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J Periodontal Res. 2012 Jun;47(3):293-8. doi: 10.1111/j.1600-0765.2011.01431.x. Epub 2011 Nov 4.

The association between inflammatory bowel disease and periodontitis among Jordanians: a case-control study.

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Preventive Department, Faculty of Dentistry, Jordan University of Science and Technology, Irbid, Jordan.



Inflammatory bowel disease (IBD) is hypothesized to involve immuno-inflammatory alterations, and the condition has been related to increased susceptibility to oral challenges. The objective of the study was to determine the association between the prevalence, severity and extent of periodontitis and both ulcerative colitis (UC) and Crohn's disease (CD).


A case-control study was conducted among patients who attended outpatient clinics at King Hussein Medical City in Jordan during the study period. All participants completed the questionnaire and underwent thorough oral and periodontal examinations. Periodontitis was defined as presence of four or more teeth with one or more sites with probing pocket depth ≥ 4 mm and clinical attachment level ≥ 3 mm. The general linear model multivariate procedure and multivariate binary logistic regression were used to analyse the data.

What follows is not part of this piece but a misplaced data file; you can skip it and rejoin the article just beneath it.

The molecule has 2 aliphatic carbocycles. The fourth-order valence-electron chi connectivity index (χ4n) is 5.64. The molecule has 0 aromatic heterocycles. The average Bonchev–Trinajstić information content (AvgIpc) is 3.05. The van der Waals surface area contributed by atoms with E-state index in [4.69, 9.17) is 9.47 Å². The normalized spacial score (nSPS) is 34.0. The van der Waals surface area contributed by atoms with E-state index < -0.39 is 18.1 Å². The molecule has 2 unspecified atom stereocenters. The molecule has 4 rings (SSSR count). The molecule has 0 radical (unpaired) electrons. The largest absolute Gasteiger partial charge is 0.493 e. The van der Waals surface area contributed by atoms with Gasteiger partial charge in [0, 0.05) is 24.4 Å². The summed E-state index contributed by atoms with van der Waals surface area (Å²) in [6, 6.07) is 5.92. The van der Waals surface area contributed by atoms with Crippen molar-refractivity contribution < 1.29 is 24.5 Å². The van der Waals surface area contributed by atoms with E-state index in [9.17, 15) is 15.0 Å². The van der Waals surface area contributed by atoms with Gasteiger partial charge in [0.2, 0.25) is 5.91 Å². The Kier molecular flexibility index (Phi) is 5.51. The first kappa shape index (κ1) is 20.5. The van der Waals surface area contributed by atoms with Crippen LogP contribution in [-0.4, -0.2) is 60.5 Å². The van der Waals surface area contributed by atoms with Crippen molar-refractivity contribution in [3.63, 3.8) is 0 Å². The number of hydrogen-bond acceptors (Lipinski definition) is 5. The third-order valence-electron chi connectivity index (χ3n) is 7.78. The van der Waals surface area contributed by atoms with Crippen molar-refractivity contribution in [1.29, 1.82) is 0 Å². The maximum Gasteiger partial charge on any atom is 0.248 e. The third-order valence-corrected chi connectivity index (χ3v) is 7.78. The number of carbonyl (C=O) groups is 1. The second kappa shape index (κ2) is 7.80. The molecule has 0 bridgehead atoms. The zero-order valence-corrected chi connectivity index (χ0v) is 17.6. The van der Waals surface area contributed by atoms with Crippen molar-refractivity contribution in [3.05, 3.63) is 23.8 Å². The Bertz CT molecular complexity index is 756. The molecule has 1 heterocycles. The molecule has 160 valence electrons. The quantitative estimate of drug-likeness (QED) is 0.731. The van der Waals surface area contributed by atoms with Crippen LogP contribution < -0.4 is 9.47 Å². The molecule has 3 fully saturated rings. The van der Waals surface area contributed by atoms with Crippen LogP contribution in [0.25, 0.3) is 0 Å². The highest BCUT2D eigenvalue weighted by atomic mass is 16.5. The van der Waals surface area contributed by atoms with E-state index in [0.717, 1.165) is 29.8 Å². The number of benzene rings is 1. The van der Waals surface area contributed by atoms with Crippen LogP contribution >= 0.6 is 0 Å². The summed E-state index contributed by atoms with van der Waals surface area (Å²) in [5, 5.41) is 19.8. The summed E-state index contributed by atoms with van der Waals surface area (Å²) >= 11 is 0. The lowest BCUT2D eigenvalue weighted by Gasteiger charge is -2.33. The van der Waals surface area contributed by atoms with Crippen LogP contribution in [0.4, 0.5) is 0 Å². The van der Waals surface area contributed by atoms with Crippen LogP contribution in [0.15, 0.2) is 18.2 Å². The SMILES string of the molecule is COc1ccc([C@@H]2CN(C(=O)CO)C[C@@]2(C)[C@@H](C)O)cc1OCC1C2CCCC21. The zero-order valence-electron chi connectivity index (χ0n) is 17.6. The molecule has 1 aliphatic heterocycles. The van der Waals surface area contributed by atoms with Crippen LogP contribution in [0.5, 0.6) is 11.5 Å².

This case-control study included 260 Jordanian adults (101 with UC, 59 with CD and 100 with no IBD) with a mean (SD) age of 39.4 (0.7) years. The prevalence of periodontitis was much higher among patients with CD and those with UC compared with subjects having no IBD in the age groups < 36 and 36-45 years old only. After adjusting for age and number of missing teeth, patients with CD (odds ratio 4.9, 95% confidence interval 1.8-13.2) and patients with UC (odds ratio 7.00, 95% confidence interval 2.8-17.5) had significantly higher odds of periodontitis than subjects with no IBD. In multivariate analysis, the severity of periodontitis was significantly higher among patients with CD and patients with UC when compared with subjects having no IBD. Ulcerative colitis patients but not CD patients had significantly higher prevalence of deep ulcers in oral soft tissues than the non-IBD group (p = 0.004).


Patients with IBD have higher prevalence, severity and extent of periodontitis compared with those having no IBD.

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